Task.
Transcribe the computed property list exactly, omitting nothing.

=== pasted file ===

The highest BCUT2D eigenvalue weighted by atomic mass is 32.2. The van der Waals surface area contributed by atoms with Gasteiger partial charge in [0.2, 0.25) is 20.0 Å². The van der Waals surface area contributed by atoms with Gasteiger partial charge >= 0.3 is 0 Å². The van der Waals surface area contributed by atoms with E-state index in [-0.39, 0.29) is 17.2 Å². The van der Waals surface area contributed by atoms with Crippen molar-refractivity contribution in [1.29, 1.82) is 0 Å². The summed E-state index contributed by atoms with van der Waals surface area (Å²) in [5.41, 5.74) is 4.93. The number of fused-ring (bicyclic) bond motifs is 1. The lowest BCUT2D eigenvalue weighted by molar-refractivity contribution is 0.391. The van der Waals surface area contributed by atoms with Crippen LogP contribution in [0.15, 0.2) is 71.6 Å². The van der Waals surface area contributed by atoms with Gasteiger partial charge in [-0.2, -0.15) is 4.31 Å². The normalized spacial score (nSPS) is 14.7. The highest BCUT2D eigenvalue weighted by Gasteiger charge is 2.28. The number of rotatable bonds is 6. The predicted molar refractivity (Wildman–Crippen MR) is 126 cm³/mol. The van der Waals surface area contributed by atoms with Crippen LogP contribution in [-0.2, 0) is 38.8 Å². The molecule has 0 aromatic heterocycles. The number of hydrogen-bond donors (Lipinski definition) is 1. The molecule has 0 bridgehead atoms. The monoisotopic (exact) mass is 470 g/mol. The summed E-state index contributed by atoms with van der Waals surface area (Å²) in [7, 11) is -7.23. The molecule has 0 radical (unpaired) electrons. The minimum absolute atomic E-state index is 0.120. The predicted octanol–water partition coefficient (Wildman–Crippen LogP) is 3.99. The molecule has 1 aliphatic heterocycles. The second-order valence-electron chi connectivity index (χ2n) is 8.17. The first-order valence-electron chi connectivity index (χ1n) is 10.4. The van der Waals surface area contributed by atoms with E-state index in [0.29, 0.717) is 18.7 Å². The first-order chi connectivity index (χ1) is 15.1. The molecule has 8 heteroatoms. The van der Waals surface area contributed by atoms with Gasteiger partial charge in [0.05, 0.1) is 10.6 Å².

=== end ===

The highest BCUT2D eigenvalue weighted by atomic mass is 32.2. The van der Waals surface area contributed by atoms with Gasteiger partial charge in [0.2, 0.25) is 20.0 Å². The van der Waals surface area contributed by atoms with Gasteiger partial charge >= 0.3 is 0 Å². The van der Waals surface area contributed by atoms with E-state index in [-0.39, 0.29) is 17.2 Å². The van der Waals surface area contributed by atoms with Crippen molar-refractivity contribution in [1.29, 1.82) is 0 Å². The summed E-state index contributed by atoms with van der Waals surface area (Å²) in [5.41, 5.74) is 4.93. The number of fused-ring (bicyclic) bond motifs is 1. The lowest BCUT2D eigenvalue weighted by molar-refractivity contribution is 0.391. The van der Waals surface area contributed by atoms with Crippen LogP contribution in [0.15, 0.2) is 71.6 Å². The van der Waals surface area contributed by atoms with Gasteiger partial charge in [-0.2, -0.15) is 4.31 Å². The normalized spacial score (nSPS) is 14.7. The highest BCUT2D eigenvalue weighted by Gasteiger charge is 2.28. The number of rotatable bonds is 6. The predicted molar refractivity (Wildman–Crippen MR) is 126 cm³/mol. The van der Waals surface area contributed by atoms with Crippen LogP contribution in [-0.2, 0) is 38.8 Å². The molecule has 0 aromatic heterocycles. The number of hydrogen-bond donors (Lipinski definition) is 1. The molecule has 0 bridgehead atoms. The monoisotopic (exact) mass is 470 g/mol. The summed E-state index contributed by atoms with van der Waals surface area (Å²) in [7, 11) is -7.23. The molecule has 0 radical (unpaired) electrons. The minimum absolute atomic E-state index is 0.120. The predicted octanol–water partition coefficient (Wildman–Crippen LogP) is 3.99. The molecule has 1 aliphatic heterocycles. The second-order valence-electron chi connectivity index (χ2n) is 8.17. The first-order valence-electron chi connectivity index (χ1n) is 10.4. The van der Waals surface area contributed by atoms with E-state index in [0.29, 0.717) is 18.7 Å². The first-order chi connectivity index (χ1) is 15.1. The molecule has 8 heteroatoms. The van der Waals surface area contributed by atoms with Gasteiger partial charge in [0.05, 0.1) is 10.6 Å².